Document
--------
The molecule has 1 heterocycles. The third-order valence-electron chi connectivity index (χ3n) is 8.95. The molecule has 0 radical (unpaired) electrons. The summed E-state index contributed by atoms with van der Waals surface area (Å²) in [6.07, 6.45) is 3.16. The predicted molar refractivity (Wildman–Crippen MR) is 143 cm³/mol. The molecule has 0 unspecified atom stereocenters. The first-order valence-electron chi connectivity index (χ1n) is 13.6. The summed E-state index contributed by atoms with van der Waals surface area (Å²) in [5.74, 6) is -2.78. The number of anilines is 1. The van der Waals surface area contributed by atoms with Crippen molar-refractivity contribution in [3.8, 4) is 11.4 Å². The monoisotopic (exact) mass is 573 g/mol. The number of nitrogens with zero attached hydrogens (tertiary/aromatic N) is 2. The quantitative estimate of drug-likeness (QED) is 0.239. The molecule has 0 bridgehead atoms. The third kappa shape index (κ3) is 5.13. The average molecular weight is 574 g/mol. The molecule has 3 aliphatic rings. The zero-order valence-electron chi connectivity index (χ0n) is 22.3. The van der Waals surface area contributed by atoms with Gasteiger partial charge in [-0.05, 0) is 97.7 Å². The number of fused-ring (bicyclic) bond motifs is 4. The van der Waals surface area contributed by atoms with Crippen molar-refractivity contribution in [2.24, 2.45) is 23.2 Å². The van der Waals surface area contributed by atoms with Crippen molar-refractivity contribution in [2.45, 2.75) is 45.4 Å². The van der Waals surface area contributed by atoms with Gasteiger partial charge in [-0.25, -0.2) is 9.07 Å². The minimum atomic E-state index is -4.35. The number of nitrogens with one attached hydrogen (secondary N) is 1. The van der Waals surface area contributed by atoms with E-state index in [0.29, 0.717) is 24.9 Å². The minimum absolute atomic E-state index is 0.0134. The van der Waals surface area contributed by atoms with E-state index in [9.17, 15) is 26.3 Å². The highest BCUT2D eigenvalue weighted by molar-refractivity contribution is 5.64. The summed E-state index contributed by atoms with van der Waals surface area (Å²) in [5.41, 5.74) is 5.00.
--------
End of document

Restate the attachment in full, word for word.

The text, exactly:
The molecule has 1 heterocycles. The third-order valence-electron chi connectivity index (χ3n) is 8.95. The molecule has 0 radical (unpaired) electrons. The summed E-state index contributed by atoms with van der Waals surface area (Å²) in [6.07, 6.45) is 3.16. The predicted molar refractivity (Wildman–Crippen MR) is 143 cm³/mol. The molecule has 0 unspecified atom stereocenters. The first-order valence-electron chi connectivity index (χ1n) is 13.6. The summed E-state index contributed by atoms with van der Waals surface area (Å²) in [5.74, 6) is -2.78. The number of anilines is 1. The van der Waals surface area contributed by atoms with Crippen molar-refractivity contribution in [3.8, 4) is 11.4 Å². The monoisotopic (exact) mass is 573 g/mol. The number of nitrogens with zero attached hydrogens (tertiary/aromatic N) is 2. The quantitative estimate of drug-likeness (QED) is 0.239. The molecule has 0 bridgehead atoms. The third kappa shape index (κ3) is 5.13. The average molecular weight is 574 g/mol. The molecule has 3 aliphatic rings. The zero-order valence-electron chi connectivity index (χ0n) is 22.3. The van der Waals surface area contributed by atoms with Gasteiger partial charge in [-0.05, 0) is 97.7 Å². The number of fused-ring (bicyclic) bond motifs is 4. The van der Waals surface area contributed by atoms with Crippen molar-refractivity contribution in [2.24, 2.45) is 23.2 Å². The van der Waals surface area contributed by atoms with Crippen molar-refractivity contribution in [2.45, 2.75) is 45.4 Å². The van der Waals surface area contributed by atoms with Gasteiger partial charge in [-0.25, -0.2) is 9.07 Å². The minimum atomic E-state index is -4.35. The number of nitrogens with one attached hydrogen (secondary N) is 1. The van der Waals surface area contributed by atoms with E-state index in [0.29, 0.717) is 24.9 Å². The minimum absolute atomic E-state index is 0.0134. The van der Waals surface area contributed by atoms with E-state index in [9.17, 15) is 26.3 Å². The highest BCUT2D eigenvalue weighted by molar-refractivity contribution is 5.64. The summed E-state index contributed by atoms with van der Waals surface area (Å²) in [5.41, 5.74) is 5.00.